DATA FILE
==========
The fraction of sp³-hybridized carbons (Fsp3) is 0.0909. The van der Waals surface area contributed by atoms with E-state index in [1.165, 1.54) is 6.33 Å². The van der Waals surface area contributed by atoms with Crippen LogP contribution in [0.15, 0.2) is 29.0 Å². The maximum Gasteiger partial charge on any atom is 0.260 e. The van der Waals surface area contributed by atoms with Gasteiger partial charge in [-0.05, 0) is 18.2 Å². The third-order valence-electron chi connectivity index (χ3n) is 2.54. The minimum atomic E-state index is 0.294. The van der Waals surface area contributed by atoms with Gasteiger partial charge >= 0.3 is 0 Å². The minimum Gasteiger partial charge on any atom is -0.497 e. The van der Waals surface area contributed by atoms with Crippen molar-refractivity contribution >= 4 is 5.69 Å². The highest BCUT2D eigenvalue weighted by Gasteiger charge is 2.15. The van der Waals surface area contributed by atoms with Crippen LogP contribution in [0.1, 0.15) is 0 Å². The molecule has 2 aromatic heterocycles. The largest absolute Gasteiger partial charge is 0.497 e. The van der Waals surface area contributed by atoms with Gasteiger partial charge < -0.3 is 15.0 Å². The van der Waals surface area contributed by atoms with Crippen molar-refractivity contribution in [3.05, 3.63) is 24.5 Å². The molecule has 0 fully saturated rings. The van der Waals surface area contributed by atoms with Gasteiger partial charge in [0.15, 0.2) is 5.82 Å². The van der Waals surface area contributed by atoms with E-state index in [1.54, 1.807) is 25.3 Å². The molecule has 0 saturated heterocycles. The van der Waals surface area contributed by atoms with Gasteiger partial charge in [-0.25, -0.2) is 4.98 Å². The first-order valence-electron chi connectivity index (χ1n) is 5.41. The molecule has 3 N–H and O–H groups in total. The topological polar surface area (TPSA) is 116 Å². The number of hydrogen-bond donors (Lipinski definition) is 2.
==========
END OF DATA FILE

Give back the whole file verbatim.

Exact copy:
The fraction of sp³-hybridized carbons (Fsp3) is 0.0909. The van der Waals surface area contributed by atoms with E-state index in [1.165, 1.54) is 6.33 Å². The van der Waals surface area contributed by atoms with Crippen LogP contribution in [0.15, 0.2) is 29.0 Å². The maximum Gasteiger partial charge on any atom is 0.260 e. The van der Waals surface area contributed by atoms with Gasteiger partial charge in [-0.05, 0) is 18.2 Å². The third-order valence-electron chi connectivity index (χ3n) is 2.54. The minimum atomic E-state index is 0.294. The van der Waals surface area contributed by atoms with Gasteiger partial charge >= 0.3 is 0 Å². The minimum Gasteiger partial charge on any atom is -0.497 e. The van der Waals surface area contributed by atoms with Crippen molar-refractivity contribution >= 4 is 5.69 Å². The highest BCUT2D eigenvalue weighted by Gasteiger charge is 2.15. The van der Waals surface area contributed by atoms with Crippen LogP contribution in [0.1, 0.15) is 0 Å². The molecule has 2 aromatic heterocycles. The largest absolute Gasteiger partial charge is 0.497 e. The van der Waals surface area contributed by atoms with Gasteiger partial charge < -0.3 is 15.0 Å². The van der Waals surface area contributed by atoms with Crippen molar-refractivity contribution in [3.05, 3.63) is 24.5 Å². The molecule has 0 fully saturated rings. The van der Waals surface area contributed by atoms with Gasteiger partial charge in [0.15, 0.2) is 5.82 Å². The van der Waals surface area contributed by atoms with E-state index in [1.54, 1.807) is 25.3 Å². The molecule has 0 saturated heterocycles. The van der Waals surface area contributed by atoms with Gasteiger partial charge in [-0.25, -0.2) is 4.98 Å². The first-order valence-electron chi connectivity index (χ1n) is 5.41. The molecule has 3 N–H and O–H groups in total. The topological polar surface area (TPSA) is 116 Å². The number of hydrogen-bond donors (Lipinski definition) is 2.